Election implications - Financials sector

CIBC Private Wealth US

Oct 20 2020 • 8 mins

Patricia Bannan is a managing director and Head of Equities for CIBC Private Wealth Management. In this role, she oversees the firm’s proprietary equity strategies.

Brant Houston is a managing director and co-manager of the Disciplined Equity and Income Opportunities Strategies.

In respect to financial stocks, the most significant issues related to the election are regulations, tax rates, interest rates and spending/deficits.

Under a Trump administration, regulations should continue to ease; under a Biden administration, it would be reasonable to expect additional scrutiny. In either case, the moves would likely be moderate.

Tax rates under the current administration are not likely to move dramatically. Banks were a major beneficiary of the Trump tax cuts in 2018, given their domestic focus. Any move to reverse these cuts by a Biden administration would hurt the banks. Also, increases in taxes on long-term capital gains and/or dividend income could impact how and where money is invested. Bringing long-term capital gain taxes to the short-term level may disincentivize long-term investing, raising trading volumes and volatility.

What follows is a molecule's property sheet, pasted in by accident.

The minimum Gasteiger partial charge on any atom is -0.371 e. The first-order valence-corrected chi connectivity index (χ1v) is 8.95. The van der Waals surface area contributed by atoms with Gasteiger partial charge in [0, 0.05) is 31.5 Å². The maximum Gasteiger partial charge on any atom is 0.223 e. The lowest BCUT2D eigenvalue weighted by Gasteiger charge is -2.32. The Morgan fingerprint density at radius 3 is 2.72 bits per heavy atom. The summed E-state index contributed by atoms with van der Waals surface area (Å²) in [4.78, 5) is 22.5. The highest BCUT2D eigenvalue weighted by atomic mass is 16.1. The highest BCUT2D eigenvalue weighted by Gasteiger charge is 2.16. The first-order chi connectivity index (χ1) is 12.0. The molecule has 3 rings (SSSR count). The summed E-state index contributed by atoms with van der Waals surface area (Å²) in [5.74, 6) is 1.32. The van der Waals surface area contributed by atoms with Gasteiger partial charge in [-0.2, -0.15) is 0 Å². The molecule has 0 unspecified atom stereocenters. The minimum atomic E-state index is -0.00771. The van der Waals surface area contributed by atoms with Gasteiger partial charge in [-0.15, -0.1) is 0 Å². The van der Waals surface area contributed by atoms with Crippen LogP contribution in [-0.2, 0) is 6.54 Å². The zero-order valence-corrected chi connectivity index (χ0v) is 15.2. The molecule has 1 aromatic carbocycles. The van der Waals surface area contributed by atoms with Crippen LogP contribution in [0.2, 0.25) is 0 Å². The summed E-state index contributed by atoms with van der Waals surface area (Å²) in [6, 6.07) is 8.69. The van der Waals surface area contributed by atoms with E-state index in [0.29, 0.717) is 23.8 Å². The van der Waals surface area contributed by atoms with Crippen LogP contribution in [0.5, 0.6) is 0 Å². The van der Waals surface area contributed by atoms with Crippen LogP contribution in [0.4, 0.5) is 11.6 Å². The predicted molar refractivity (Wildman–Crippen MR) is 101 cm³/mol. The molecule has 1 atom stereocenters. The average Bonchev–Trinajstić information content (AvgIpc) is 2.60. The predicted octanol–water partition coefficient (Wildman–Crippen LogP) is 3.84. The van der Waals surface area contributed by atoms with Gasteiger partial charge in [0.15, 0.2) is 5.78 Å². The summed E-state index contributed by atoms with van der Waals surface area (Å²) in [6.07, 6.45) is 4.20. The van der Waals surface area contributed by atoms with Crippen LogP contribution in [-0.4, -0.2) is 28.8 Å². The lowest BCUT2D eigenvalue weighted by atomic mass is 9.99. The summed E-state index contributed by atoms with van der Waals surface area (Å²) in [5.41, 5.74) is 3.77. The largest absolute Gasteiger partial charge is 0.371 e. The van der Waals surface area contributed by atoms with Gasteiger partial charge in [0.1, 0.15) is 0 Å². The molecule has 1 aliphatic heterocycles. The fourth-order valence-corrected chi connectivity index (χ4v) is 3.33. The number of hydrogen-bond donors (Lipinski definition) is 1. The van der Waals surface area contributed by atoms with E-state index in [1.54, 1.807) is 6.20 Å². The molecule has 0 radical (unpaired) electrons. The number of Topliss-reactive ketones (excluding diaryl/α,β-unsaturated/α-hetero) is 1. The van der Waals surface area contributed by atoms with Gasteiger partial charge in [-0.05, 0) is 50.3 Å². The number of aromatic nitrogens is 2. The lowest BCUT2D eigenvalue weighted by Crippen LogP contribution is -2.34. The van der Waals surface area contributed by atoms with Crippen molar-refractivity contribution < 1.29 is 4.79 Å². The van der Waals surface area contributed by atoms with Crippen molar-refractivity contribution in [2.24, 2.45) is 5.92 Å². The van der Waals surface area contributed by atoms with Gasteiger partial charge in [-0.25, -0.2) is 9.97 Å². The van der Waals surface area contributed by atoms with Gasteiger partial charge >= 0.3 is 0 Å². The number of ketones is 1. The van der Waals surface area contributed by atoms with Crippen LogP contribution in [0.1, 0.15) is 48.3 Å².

Increased government spending under a Democrat administration on healthcare, infrastructure and climate could be a double-edged sword. On one hand, higher deficits may mean higher interest rates that could make stocks less attractive overall, but help banks’ earnings through higher net interest margin. But it is also important to note that deficits are not exclusively a Democrat issue, as we have seen the deficit balloon under the current administration. Any initiative to provide affordable care to the masses could have an economic benefit if it leads to a stronger financial position for individuals. If consumer credit improves, this would be a net positive for banks. And in terms of infrastructure spending, there could be a significant improvement in the employment situation.